At Mass, Top Cardinal Apologizes to LGBTQ People for Church’s Mistreatment of Them

Cardinal Reinhard Marx

A top German cardinal apologized to LGBTQ people for the way they have been treated by the church.

Cardinal Reinhard Marx of Munich and Freising issued his apology at a liturgy celebrating the 20th anniversary of a monthly LGBTQ Mass held in the archdiocese. Süeddeutsche Zeitung reported:

“[Marx] was standing in front of the steps of the altar of St. Paul like an itinerant preacher with a microphone in his hand and apologized for the discrimination against homosexuals by his, the Catholic Church: ‘How many injuries we’ve caused have in the life stories of many people, that touches me.’ As bishop, he wants to ensure that ‘step by step we become an inclusive church’. Applause from the fully occupied wooden pews in the towering neo-Gothic church on Theresienwiese. The archbishop of Munich and Freising spoke for the first time in the queer service in Munich.

“‘When I came to Munich,’ says Marx after the service at the anniversary celebration in the small parish hall across the street, ‘I noticed that there was something and that’s good, but we don’t want to say it really loudly.’ Under the condition that the scene remains as invisible as possible, the archdiocese tolerated the monthly queer services. ‘That,’ promises Marx, who has since taken off his purple cassock and is appearing in a black suit, ‘is over, we are entering a new stage that we in the Archdiocese are beginning now, we will get a new boost, including pastoral care to advance.’ . . .

“All relationships that follow the ‘primacy of love,’ according to Marx in his subsequent sermon, could be accepted by God. He himself could not have imagined ‘being here with you’ 15 years ago. He didn’t know any better. It is now all the more important to break new ground – ‘with the openness to also include those who find it difficult’.”

At a gathering after the Mass, Marx expanded, suggesting the “overwhelming majority” of German bishops agreed changes were needed on LGBTQ issues, that it was a “huge issue” for the global church, and is ultimately about “a paradigm shift.”

RND reported that some LGBTQ advocates welcomed Marx’s presence at the liturgy and apology. Christian Weisner, a spokesperson for reform group We Are Church, said it was a sign of a “new, more open attitude towards homosexuality and LGBTIQ.”

Thomas Pöschl, a spokesperson for the Homosexuals and the Church Working Group (HuK), noted that while some bishops have previously met with LGBTQ Catholic groups it was often behind closed doors. But, he said, “Cardinal Marx is now very public for the first time.”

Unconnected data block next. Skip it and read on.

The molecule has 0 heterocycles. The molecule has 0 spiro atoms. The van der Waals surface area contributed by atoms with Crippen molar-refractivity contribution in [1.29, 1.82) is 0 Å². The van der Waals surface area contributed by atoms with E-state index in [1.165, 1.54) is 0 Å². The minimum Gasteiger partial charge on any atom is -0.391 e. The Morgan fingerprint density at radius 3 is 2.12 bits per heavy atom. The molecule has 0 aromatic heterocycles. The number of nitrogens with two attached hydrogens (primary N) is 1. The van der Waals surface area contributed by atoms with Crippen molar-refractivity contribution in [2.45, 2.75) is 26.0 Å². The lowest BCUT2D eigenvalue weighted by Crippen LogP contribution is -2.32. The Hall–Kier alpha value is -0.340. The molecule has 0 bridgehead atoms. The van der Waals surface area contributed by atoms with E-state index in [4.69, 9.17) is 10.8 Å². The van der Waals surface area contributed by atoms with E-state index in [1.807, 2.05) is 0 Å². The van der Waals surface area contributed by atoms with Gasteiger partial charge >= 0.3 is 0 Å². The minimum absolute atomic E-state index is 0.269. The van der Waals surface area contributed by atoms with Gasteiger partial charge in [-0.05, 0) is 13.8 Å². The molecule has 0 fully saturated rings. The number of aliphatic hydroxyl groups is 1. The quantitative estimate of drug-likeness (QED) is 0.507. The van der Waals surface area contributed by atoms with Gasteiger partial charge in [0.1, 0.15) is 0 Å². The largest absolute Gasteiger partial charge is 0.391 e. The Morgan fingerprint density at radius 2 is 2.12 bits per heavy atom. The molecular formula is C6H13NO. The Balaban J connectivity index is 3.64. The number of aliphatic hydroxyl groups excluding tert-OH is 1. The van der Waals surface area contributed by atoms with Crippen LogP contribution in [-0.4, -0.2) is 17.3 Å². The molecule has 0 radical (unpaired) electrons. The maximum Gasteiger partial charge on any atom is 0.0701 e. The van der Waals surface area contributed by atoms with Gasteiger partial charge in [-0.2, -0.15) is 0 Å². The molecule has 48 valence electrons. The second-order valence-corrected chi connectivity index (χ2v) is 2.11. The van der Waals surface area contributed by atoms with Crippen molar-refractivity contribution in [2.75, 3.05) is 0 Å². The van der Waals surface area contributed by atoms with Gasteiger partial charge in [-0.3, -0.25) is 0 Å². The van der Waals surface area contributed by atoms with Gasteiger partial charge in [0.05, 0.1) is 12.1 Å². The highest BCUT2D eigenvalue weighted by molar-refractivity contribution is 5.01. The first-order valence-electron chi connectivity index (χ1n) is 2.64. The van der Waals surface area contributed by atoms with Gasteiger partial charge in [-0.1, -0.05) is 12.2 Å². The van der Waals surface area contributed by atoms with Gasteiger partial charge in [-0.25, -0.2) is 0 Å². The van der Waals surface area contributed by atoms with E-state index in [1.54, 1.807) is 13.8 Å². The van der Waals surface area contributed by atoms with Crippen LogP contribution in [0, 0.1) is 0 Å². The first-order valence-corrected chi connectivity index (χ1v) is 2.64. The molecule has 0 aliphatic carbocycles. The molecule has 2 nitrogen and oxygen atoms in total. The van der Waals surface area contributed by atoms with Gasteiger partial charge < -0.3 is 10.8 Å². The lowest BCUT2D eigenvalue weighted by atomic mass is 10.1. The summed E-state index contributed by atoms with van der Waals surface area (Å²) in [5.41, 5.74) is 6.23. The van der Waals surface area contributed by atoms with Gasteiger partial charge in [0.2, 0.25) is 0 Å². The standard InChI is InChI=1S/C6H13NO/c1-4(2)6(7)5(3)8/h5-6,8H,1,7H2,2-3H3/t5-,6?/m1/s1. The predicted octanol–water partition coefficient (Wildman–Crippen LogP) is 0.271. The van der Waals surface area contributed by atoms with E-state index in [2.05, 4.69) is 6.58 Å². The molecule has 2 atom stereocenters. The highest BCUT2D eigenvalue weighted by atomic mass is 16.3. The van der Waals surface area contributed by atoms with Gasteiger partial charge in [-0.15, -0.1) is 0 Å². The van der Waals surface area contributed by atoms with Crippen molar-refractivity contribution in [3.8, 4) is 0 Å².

But Michael Brinkschröder, a gay theologian, said that while grateful for the cardinal’s apology, “the reconciliation project can only be successful if the church recognizes the right to sexual and gender self-determination, takes a self-critical look at its previous attitude and is willing to take responsibility for their mistakes.” In other words, more than just Marx’s words are needed, he observed.

According to a press release about the event from the Archdiocese of Munich and Freising, this anniversary celebration follows four years of more intentional efforts by the local church to address LGBTQ pastoral care. In 2018, a working group was formed that included church officials and representatives of the LGBTQ community to establish the theological foundation and practices needed for such work.

The apology now from Cardinal Marx, who is a top advisor to Pope Francis, comes six years after he first raised the possibility that the church should seek forgiveness from lesbian and gay people. At that time in 2016, Marx said it was only until “very recently” the church and society had been “very negative about gay people,” which was, in his words, “a scandal and terrible.”  In that address, he also called for civil laws to provide “equal. . .or nearly equal” rights to LGBTQ people and their partnerships.

But there is a difference between suggesting the need for an apology and actually making it. Seeking forgiveness for wrongs done can greatly advance reconciliation efforts. Cardinal Marx, not only as a top German official, but as a global Catholic leader has modeled a way forward that many other church leaders will hopefully follow.

Robert Shine (he/him), New Ways Ministry, March 15, 2022

5 replies
  1. Lindsey Pasquale
    Lindsey Pasquale says:

    I think this is great. It also makes me feel incredibly erased. It is a continual use by clergy of LGBTQ as an equivalency to Gay. I need to hear this exact same thing specifically extended to gender and gender identity. Transgender and non-binary people deserve this same kind of respect.

    I’m happy to see this and this kind of language and gesture needs to continue. But it is not enough in that it does not fully address what needs to be addressed.

  2. Thomas Ellison
    Thomas Ellison says:

    The Catholic Church in Germany seems to be about 100 years ahead of its American cousin. I don’t think I will see a similar attempt at genuine reconciliation from the USCCB in my lifetime. Message to USCCB : Surprise me !

  3. Vin
    Vin says:

    And it starts with Ratzsinger saying I was wrong. Gay people and transgender and intersex people are all part of Gods plan. I will use my brilliant mind to be open to the spirit to help discern how all can fit as the one Body of Christ.

  4. Mary O'Keefe
    Mary O'Keefe says:

    All I want to say here is Thank you to Cardinal Reinhard Marx and the others in Munich. You are pure love in action.


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